As the director of the Brain Development and Education Lab, the overarching goal of his research is to understand the mechanisms that underlie the process of learning to read, how these mechanisms differ in children with dyslexia, and to design literacy intervention programs that are effective across the wide spectrum of learning differences. His lab employs a collection of structural and functional neuroimaging measurements to study how a child’s experience with reading instruction shapes the development of brain circuits that are specialized for this unique cognitive function.

  • Serena Yeung

    Serena Yeung

    Assistant Professor of Biomedical Data Science and, by courtesy, of Computer Science and of Electrical Engineering

    BioDr. Serena Yeung is an Assistant Professor of Biomedical Data Science and, by courtesy, of Computer Science and of Electrical Engineering at Stanford University. Her research focus is on developing artificial intelligence and machine learning algorithms to enable new capabilities in biomedicine and healthcare. She has extensive expertise in deep learning and computer vision, and has developed computer vision algorithms for analyzing diverse types of visual data ranging from video capture of human behavior, to medical images and cell microscopy images.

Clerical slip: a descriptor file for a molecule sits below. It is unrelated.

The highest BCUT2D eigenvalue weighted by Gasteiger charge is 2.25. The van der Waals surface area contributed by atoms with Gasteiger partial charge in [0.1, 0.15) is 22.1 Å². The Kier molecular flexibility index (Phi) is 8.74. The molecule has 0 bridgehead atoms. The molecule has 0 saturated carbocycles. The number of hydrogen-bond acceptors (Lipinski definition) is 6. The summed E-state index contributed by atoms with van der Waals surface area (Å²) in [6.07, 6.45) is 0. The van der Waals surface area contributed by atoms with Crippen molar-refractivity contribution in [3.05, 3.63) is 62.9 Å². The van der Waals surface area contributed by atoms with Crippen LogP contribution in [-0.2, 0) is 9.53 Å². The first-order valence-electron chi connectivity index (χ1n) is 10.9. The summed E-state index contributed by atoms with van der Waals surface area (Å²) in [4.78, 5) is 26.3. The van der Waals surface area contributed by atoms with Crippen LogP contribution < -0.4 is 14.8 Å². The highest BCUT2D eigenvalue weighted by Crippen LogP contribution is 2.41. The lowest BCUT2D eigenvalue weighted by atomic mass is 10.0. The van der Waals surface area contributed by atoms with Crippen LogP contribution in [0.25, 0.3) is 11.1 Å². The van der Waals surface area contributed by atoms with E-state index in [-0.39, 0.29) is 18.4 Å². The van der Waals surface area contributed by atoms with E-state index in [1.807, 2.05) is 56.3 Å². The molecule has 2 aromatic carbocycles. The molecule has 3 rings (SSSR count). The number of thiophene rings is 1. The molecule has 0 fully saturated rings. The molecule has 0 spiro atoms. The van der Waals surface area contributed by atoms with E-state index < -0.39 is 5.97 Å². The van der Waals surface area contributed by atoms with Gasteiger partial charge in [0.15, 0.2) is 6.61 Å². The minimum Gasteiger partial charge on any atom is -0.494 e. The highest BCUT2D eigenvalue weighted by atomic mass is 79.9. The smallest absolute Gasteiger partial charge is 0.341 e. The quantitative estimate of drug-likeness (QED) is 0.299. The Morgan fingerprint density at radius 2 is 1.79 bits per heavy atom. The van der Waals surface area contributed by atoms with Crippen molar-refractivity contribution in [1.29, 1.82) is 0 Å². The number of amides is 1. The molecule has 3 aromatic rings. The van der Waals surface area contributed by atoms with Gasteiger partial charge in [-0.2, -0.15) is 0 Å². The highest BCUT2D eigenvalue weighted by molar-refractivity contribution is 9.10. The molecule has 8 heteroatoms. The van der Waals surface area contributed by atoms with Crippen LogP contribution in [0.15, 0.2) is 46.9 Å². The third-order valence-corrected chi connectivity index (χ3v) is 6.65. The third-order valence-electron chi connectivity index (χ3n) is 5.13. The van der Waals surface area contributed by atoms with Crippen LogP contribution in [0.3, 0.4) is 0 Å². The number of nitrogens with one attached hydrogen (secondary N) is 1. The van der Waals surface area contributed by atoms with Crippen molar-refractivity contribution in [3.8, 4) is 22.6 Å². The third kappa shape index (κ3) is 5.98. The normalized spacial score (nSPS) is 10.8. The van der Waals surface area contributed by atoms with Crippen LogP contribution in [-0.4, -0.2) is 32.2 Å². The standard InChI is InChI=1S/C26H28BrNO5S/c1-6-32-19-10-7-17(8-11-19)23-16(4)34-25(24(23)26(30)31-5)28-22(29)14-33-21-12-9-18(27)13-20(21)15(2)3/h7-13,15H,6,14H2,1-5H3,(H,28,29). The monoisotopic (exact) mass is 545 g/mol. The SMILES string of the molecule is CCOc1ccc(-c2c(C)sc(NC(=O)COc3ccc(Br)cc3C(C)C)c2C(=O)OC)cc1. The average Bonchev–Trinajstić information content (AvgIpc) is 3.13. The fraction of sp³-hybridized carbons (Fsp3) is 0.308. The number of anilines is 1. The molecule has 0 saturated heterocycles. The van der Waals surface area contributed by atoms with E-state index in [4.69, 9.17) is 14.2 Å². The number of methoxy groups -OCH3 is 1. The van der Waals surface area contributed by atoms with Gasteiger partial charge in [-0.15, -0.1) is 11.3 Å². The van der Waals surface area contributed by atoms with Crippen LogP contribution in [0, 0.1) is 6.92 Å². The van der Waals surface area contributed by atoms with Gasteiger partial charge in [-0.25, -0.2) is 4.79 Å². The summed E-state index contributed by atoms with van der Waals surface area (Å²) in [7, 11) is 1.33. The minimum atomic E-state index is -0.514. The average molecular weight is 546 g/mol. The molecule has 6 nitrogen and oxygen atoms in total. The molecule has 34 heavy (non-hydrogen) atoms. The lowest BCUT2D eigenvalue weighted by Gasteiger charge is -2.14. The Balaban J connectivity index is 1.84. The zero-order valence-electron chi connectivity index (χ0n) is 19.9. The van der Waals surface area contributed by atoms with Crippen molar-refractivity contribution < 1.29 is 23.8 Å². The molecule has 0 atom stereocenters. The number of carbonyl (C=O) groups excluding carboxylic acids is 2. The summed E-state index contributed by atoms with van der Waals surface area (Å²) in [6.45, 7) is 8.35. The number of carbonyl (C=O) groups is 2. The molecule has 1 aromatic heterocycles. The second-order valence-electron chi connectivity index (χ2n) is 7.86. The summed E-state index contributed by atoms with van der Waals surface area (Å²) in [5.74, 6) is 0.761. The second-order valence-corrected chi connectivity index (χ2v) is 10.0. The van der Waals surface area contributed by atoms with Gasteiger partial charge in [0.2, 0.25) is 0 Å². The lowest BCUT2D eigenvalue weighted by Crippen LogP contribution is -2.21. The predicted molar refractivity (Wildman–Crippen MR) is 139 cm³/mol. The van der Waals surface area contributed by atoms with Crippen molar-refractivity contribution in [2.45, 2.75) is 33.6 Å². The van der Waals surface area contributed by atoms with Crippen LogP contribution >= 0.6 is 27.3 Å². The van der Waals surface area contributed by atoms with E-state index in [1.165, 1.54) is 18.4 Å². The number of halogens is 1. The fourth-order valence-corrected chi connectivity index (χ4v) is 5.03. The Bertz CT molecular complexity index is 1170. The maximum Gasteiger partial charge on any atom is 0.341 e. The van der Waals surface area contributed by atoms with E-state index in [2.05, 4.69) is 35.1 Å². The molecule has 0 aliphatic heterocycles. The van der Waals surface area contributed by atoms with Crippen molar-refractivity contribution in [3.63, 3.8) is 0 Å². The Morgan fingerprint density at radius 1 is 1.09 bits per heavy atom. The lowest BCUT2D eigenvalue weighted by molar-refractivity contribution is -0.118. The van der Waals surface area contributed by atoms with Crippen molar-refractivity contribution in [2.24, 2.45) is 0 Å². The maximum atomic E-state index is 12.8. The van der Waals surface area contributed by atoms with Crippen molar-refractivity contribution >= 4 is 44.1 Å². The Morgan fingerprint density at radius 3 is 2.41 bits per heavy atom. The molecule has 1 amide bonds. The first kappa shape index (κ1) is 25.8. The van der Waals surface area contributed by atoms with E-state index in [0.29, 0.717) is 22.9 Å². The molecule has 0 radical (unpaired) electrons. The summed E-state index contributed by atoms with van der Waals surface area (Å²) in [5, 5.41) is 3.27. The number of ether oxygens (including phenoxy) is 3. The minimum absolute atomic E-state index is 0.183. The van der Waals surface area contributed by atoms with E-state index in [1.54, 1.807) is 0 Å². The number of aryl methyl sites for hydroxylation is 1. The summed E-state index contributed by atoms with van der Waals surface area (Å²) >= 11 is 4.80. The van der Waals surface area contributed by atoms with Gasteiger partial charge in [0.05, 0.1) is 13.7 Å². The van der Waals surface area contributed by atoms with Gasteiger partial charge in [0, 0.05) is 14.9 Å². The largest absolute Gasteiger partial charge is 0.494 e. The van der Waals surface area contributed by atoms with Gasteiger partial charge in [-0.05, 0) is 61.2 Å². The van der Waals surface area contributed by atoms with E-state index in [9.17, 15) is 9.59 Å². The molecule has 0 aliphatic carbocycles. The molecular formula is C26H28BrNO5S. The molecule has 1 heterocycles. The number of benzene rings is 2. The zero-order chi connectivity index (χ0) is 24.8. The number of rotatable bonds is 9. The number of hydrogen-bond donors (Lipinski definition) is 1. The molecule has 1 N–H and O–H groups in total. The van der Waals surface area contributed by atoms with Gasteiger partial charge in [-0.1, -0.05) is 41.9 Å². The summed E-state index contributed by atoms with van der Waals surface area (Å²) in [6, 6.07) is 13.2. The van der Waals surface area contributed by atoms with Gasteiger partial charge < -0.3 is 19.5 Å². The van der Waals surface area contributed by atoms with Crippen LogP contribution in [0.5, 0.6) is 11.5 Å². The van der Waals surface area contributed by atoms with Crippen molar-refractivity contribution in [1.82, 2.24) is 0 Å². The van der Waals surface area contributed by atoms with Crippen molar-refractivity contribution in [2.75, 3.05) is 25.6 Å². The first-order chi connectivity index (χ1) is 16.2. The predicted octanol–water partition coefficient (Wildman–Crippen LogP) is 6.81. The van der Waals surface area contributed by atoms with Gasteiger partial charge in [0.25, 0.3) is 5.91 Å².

Dr. Yeung leads the Medical AI and Computer Vision Lab at Stanford. She is affiliated with the Stanford Artificial Intelligence Laboratory, the Clinical Excellence Research Center, the Center for Artificial Intelligence in Medicine & Imaging, the Center for Human-Centered Artificial Intelligence, and Bio-X. She also serves on the NIH Advisory Committee to the Director Working Group on Artificial Intelligence.

  • Michael Zeineh

    Michael Zeineh

    Associate Professor of Radiology (Neuroimaging and Neurointervention)